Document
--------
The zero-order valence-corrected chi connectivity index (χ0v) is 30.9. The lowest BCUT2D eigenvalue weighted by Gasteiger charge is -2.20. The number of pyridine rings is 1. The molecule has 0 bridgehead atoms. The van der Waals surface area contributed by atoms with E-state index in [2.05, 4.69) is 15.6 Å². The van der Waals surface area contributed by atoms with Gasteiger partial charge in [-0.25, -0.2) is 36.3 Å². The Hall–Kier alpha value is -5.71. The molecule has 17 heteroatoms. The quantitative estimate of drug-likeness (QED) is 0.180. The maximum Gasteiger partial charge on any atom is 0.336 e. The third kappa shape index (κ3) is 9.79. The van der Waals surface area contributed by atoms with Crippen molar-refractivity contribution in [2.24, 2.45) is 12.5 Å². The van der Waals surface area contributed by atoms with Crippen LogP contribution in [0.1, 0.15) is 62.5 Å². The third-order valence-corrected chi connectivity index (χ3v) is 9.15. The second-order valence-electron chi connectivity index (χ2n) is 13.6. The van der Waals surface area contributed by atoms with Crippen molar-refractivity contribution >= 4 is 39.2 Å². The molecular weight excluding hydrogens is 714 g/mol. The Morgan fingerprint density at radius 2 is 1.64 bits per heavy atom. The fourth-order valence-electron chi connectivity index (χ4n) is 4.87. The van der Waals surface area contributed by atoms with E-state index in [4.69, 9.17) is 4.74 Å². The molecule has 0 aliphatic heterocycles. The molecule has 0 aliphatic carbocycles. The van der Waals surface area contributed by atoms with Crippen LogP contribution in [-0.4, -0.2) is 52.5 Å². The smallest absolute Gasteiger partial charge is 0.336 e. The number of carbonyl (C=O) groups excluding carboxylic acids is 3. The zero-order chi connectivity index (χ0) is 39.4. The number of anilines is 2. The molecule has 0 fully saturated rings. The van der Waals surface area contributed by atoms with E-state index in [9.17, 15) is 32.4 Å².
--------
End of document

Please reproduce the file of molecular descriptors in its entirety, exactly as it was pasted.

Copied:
The zero-order valence-corrected chi connectivity index (χ0v) is 30.9. The lowest BCUT2D eigenvalue weighted by Gasteiger charge is -2.20. The number of pyridine rings is 1. The molecule has 0 bridgehead atoms. The van der Waals surface area contributed by atoms with E-state index in [2.05, 4.69) is 15.6 Å². The van der Waals surface area contributed by atoms with Gasteiger partial charge in [-0.25, -0.2) is 36.3 Å². The Hall–Kier alpha value is -5.71. The molecule has 17 heteroatoms. The quantitative estimate of drug-likeness (QED) is 0.180. The maximum Gasteiger partial charge on any atom is 0.336 e. The third kappa shape index (κ3) is 9.79. The van der Waals surface area contributed by atoms with Crippen molar-refractivity contribution in [2.24, 2.45) is 12.5 Å². The van der Waals surface area contributed by atoms with Crippen LogP contribution in [0.1, 0.15) is 62.5 Å². The third-order valence-corrected chi connectivity index (χ3v) is 9.15. The second-order valence-electron chi connectivity index (χ2n) is 13.6. The van der Waals surface area contributed by atoms with Crippen molar-refractivity contribution >= 4 is 39.2 Å². The molecular weight excluding hydrogens is 714 g/mol. The Morgan fingerprint density at radius 2 is 1.64 bits per heavy atom. The fourth-order valence-electron chi connectivity index (χ4n) is 4.87. The van der Waals surface area contributed by atoms with E-state index in [4.69, 9.17) is 4.74 Å². The molecule has 0 aliphatic heterocycles. The molecule has 0 aliphatic carbocycles. The van der Waals surface area contributed by atoms with Crippen LogP contribution in [-0.4, -0.2) is 52.5 Å². The smallest absolute Gasteiger partial charge is 0.336 e. The number of carbonyl (C=O) groups excluding carboxylic acids is 3. The zero-order chi connectivity index (χ0) is 39.4. The number of anilines is 2. The molecule has 0 fully saturated rings. The van der Waals surface area contributed by atoms with E-state index in [9.17, 15) is 32.4 Å².